Ravaged by disease, preyed upon by ruthless bandits, the Bender family’s second year in Mexico has taken a grievous turn. Faced with impossible choices, the expatriate Amish discover, more than ever before, what it means to live by faith and not by sight.
But it’s Miriam who must make the hardest choice as her heart takes her on a new and dangerous course. Domingo. “He is gentle,” his sister said, “until someone he loves is threatened.” Is Miriam that someone?
“Cualnezqui,” he often calls her – the Nahuatl word for Beautiful one. The chiseled native has proven himself a man of principle, grace, and power. Yet is he the pearl of great price for whom Miriam would sacrifice everything, or is he merely a friend? Tormented by conflicting emotions, she’s haunted by vivid dreams: Dressed in the coarse cotton pants and shirt of a peasant, she stands on the precipice of a sun-washed ridge searching desperately for Domingo. Domingo the fierce. Domingo the protector. Domingo the forbidden.
This epic story was inspired by actual events!
I stayed up all night and read this in one sitting I was totally riveted to the story of the Amish Bender family who were spending their second year in Mexico. Fighting off bandits and disease they sacrificed, hoped, stayed steadfast and prayed. Their biggest challenge was learning to live by faith.
Miriam, one of their daughters was in love with Domingo, a strikingly handsome native who was not Amish and if Miriam ever married him she would be shunned by her family. Domingo was a gentle man until someone he loved was threatened and when that very thing happens he goes to all lengths to save the one he too secretly loves.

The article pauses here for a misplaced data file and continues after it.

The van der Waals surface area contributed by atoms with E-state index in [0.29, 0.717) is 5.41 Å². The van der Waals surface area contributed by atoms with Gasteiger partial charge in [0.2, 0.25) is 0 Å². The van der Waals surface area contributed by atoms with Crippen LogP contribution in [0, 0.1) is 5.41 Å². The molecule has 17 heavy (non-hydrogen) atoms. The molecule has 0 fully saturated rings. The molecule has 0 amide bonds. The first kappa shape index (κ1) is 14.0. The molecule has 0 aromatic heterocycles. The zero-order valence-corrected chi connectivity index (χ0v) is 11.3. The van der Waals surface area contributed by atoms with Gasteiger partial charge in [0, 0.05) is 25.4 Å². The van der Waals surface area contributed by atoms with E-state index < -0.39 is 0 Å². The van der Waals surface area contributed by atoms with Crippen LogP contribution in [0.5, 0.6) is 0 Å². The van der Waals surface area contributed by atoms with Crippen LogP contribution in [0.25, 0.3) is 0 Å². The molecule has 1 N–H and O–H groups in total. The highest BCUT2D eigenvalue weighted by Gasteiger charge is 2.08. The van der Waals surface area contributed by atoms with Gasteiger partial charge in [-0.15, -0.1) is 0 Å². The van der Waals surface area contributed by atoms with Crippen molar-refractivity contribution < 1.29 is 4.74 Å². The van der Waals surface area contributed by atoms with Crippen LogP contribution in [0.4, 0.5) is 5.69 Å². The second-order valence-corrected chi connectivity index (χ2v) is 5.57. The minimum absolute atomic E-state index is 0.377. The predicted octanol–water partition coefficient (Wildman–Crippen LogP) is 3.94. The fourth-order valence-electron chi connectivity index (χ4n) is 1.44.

The vividness of the imagery in the novel made me feel as though I was there, stomping through the dusty ground, feeling the grit in my nose and eyes. I could see the mountains, the crops, the buildings and felt as if I were right there.
One particular attack by bandits left Miriam’s sister Rachel kidnapped, her brother Aaron stabbed and left for dead, and simple-minded Ada was left to care for the baby. Ada was like a baby herself even though she was a grown woman. What she went through to find her way home toting a 30 pound child was truly engrossing, I couldn’t read fast enough. Staggering in the pitch dark, not knowing where she might fall off the edge of a cliff she walked, crawled and felt her way along the open expanse. Once surrounded by a pack of coyotes her only weapon was a harmonica the child had in his pocket. Blowing loud notes only scared them off for so long.
This is one of the best novels I’ve read this year and would highly recommend it to everyone!
"Book has been provided courtesy of Baker Publishing Group and Graf-Martin Communications, Inc.
Available at your favourite bookseller from Bethany House, a division of Baker Publishing Group".